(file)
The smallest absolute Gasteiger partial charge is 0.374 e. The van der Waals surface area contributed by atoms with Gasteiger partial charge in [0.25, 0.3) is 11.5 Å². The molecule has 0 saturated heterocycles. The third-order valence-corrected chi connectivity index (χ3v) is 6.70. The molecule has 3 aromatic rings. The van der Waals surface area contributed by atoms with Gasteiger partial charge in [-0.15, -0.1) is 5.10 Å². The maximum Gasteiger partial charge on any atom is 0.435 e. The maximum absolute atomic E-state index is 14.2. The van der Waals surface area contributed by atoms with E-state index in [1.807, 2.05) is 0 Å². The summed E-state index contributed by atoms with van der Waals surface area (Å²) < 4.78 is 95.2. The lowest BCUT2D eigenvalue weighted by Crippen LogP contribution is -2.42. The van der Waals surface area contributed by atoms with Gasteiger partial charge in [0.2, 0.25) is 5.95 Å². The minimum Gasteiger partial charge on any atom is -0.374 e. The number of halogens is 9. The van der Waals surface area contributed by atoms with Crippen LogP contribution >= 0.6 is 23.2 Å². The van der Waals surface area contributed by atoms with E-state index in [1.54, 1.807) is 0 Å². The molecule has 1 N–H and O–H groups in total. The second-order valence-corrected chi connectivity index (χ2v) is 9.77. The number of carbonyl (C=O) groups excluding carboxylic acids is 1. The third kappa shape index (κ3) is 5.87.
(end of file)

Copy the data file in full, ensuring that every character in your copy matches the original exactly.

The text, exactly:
The smallest absolute Gasteiger partial charge is 0.374 e. The van der Waals surface area contributed by atoms with Gasteiger partial charge in [0.25, 0.3) is 11.5 Å². The molecule has 0 saturated heterocycles. The third-order valence-corrected chi connectivity index (χ3v) is 6.70. The molecule has 3 aromatic rings. The van der Waals surface area contributed by atoms with Gasteiger partial charge in [-0.15, -0.1) is 5.10 Å². The maximum Gasteiger partial charge on any atom is 0.435 e. The maximum absolute atomic E-state index is 14.2. The van der Waals surface area contributed by atoms with E-state index in [1.807, 2.05) is 0 Å². The summed E-state index contributed by atoms with van der Waals surface area (Å²) < 4.78 is 95.2. The lowest BCUT2D eigenvalue weighted by Crippen LogP contribution is -2.42. The van der Waals surface area contributed by atoms with Gasteiger partial charge in [0.2, 0.25) is 5.95 Å². The minimum Gasteiger partial charge on any atom is -0.374 e. The number of halogens is 9. The van der Waals surface area contributed by atoms with Crippen LogP contribution >= 0.6 is 23.2 Å². The van der Waals surface area contributed by atoms with E-state index in [1.54, 1.807) is 0 Å². The molecule has 1 N–H and O–H groups in total. The second-order valence-corrected chi connectivity index (χ2v) is 9.77. The number of carbonyl (C=O) groups excluding carboxylic acids is 1. The third kappa shape index (κ3) is 5.87.